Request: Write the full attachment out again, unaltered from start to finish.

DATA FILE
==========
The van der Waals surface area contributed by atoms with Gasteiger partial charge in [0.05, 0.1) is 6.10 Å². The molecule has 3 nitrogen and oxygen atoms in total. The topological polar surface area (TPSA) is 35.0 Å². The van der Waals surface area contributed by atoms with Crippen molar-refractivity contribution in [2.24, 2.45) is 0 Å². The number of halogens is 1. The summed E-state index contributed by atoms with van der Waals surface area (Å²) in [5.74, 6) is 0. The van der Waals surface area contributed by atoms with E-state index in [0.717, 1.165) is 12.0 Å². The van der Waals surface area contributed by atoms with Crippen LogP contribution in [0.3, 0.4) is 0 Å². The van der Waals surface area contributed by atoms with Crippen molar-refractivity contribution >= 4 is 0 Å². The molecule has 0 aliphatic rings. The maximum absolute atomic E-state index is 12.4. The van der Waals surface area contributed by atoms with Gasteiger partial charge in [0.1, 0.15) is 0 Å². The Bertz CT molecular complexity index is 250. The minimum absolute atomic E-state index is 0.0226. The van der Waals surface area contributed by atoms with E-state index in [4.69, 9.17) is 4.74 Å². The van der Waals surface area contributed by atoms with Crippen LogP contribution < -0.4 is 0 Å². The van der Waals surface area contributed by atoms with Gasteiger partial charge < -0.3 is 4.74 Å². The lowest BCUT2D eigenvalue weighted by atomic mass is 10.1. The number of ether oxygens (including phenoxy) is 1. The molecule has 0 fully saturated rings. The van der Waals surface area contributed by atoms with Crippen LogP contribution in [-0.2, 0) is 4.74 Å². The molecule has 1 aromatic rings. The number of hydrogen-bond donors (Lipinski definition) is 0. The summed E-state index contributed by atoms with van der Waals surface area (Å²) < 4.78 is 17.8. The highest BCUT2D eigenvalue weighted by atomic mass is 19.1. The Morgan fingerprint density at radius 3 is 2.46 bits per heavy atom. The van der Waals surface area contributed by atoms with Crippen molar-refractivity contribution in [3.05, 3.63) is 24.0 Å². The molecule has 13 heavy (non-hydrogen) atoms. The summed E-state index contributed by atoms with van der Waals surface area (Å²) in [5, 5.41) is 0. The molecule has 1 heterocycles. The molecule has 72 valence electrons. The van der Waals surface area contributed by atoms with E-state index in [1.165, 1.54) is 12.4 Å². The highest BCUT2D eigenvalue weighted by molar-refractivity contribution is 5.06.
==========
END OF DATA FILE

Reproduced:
The van der Waals surface area contributed by atoms with Gasteiger partial charge in [0.05, 0.1) is 6.10 Å². The molecule has 3 nitrogen and oxygen atoms in total. The topological polar surface area (TPSA) is 35.0 Å². The van der Waals surface area contributed by atoms with Crippen molar-refractivity contribution in [2.24, 2.45) is 0 Å². The number of halogens is 1. The summed E-state index contributed by atoms with van der Waals surface area (Å²) in [5.74, 6) is 0. The van der Waals surface area contributed by atoms with E-state index in [0.717, 1.165) is 12.0 Å². The van der Waals surface area contributed by atoms with Crippen LogP contribution in [0.3, 0.4) is 0 Å². The van der Waals surface area contributed by atoms with Crippen molar-refractivity contribution >= 4 is 0 Å². The molecule has 0 aliphatic rings. The maximum absolute atomic E-state index is 12.4. The van der Waals surface area contributed by atoms with Gasteiger partial charge in [0.1, 0.15) is 0 Å². The Bertz CT molecular complexity index is 250. The minimum absolute atomic E-state index is 0.0226. The van der Waals surface area contributed by atoms with E-state index in [4.69, 9.17) is 4.74 Å². The van der Waals surface area contributed by atoms with Crippen LogP contribution < -0.4 is 0 Å². The van der Waals surface area contributed by atoms with Gasteiger partial charge < -0.3 is 4.74 Å². The lowest BCUT2D eigenvalue weighted by atomic mass is 10.1. The number of ether oxygens (including phenoxy) is 1. The molecule has 0 fully saturated rings. The van der Waals surface area contributed by atoms with Crippen LogP contribution in [-0.2, 0) is 4.74 Å². The molecule has 1 aromatic rings. The number of hydrogen-bond donors (Lipinski definition) is 0. The summed E-state index contributed by atoms with van der Waals surface area (Å²) < 4.78 is 17.8. The highest BCUT2D eigenvalue weighted by atomic mass is 19.1. The Morgan fingerprint density at radius 3 is 2.46 bits per heavy atom. The van der Waals surface area contributed by atoms with Crippen molar-refractivity contribution in [3.05, 3.63) is 24.0 Å². The molecule has 13 heavy (non-hydrogen) atoms. The summed E-state index contributed by atoms with van der Waals surface area (Å²) in [5, 5.41) is 0. The molecule has 1 heterocycles. The molecule has 72 valence electrons. The van der Waals surface area contributed by atoms with E-state index in [1.165, 1.54) is 12.4 Å². The highest BCUT2D eigenvalue weighted by molar-refractivity contribution is 5.06.